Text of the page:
More and more eco-conscious innovations are seeing the light of day and the circular economy is surely one of them. The fashion industry is used to a linear production, which by definition ends with garments in landfills. But many shifts have occurred over the last few years to offer a more sustainable and ethical approach to a product’s life.
According to the United Nations Environment Assembly, it takes 3,781 litres of water to create a pair of jeans, making circular denim necessary to build a more responsible industry. The goals of a circular production are straightforward: it aims at reducing the amount of resources used to produce denim and being more conscious about the materials chosen. It also enables products to have an entire lifecycle, with the possibility of being reused and recycled. Indeed, the manufacturing process is still mostly based on a ‘design-sell-wear-dispose’ system.
Circular denim offers a new way of making jeans and other denim pieces, but this has to start from inception. Mud Jeans has understood the challenge: its design process itself is based on a circular production, with the use of materials that are easy to repurpose and recycle. But when it comes to being eco-conscious, the manufacturing process and fabrics aren’t the only factors to consider - buttons, tags and pocket linings need to be included, too.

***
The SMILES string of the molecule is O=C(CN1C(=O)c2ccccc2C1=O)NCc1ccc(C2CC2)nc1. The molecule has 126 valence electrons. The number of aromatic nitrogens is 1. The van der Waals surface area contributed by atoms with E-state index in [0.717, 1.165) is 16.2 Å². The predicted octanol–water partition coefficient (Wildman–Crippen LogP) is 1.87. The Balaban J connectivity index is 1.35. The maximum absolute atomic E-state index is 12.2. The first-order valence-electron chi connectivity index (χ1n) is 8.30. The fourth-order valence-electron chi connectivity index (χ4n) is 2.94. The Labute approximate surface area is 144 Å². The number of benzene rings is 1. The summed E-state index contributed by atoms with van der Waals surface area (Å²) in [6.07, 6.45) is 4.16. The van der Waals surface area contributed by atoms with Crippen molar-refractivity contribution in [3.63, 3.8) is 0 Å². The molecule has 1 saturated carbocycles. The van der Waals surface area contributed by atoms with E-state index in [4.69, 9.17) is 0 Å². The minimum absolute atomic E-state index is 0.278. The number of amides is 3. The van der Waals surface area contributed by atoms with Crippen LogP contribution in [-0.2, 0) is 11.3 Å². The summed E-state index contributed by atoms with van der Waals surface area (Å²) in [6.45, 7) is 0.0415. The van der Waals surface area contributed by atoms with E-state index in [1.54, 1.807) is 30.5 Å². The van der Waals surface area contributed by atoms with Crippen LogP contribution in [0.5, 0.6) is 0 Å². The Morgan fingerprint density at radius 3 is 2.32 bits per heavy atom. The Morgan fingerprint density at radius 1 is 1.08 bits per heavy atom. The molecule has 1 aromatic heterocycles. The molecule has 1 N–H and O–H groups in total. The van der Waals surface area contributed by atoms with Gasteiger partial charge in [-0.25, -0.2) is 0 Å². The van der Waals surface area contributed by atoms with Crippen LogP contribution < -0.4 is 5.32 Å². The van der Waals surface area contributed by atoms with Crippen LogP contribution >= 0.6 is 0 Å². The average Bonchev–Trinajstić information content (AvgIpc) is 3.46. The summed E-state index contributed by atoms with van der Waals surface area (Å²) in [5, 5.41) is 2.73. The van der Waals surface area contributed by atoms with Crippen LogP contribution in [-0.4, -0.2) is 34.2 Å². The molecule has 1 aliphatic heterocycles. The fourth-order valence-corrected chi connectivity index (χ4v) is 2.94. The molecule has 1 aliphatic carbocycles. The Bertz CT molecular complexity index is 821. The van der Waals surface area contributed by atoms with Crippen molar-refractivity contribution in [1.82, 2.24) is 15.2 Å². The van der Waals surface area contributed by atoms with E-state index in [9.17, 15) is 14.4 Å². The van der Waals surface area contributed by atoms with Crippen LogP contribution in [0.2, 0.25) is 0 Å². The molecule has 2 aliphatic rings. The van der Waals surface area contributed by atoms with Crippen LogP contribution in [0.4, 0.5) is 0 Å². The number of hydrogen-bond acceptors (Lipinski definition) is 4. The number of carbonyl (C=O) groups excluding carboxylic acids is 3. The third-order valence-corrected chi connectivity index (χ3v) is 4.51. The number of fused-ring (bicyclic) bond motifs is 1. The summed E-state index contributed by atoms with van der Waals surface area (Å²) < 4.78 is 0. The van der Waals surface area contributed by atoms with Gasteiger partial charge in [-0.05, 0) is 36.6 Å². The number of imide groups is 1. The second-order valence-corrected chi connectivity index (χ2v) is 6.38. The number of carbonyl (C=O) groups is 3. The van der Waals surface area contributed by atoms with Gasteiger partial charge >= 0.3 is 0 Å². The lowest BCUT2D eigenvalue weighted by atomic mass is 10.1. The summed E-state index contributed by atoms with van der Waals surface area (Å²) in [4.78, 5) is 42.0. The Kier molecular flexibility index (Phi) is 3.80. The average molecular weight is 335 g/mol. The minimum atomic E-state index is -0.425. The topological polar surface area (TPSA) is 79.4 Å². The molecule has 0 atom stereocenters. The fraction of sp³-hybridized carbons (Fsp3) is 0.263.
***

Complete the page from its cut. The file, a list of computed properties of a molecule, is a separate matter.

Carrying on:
The Jeans Redesign Guidelines
To help brands to make the right decisions, the Ellen McArthur Foundation has released practical guidelines, dubbed The Jeans Redesign Guidelines. They set out requirements on garment durability, traceability, recyclability as well as material health. Many brands have already signed up, chief among them Tommy Hilfiger, Reformation, C&A and the H&M Group.
From fast fashion labels to high end designers, a large array of brands is shifting towards circular denim - NU-IN, Unspun and Frame are all committed to a conscious production.
While Swedish brand Nudie encourages its consumers to return their old denim pieces, Armedangels wants an extended life cycle for all products. For its collections, the brand uses 20 percent of recycled organic cotton from its offcuts and second-choice fabrics, resulting in a zero-waste production.
At Antwerp-based denim brand HNST, the collections are 100 percent circular and they’ve just introduced their first non-denim piece - a T-shirt that’s developed with the same criteria in mind.
New materials are also entering the industry: brands Taifun and Samoon of Gerry Weber design and manufacture denim jeans that are made out of 39 percent of coffee yarns.
Finally, manufacturers are shifting gears, too. Offuel® is the first line of finishing agents for denim that’s made of renewable materials and weaving solutions manufacturer Itema has introduced its new iSaver device at Première Vision two weeks ago - it enables denim weavers to save up to 1000kg of cotton per loom per year.All pictures courtesy of the brands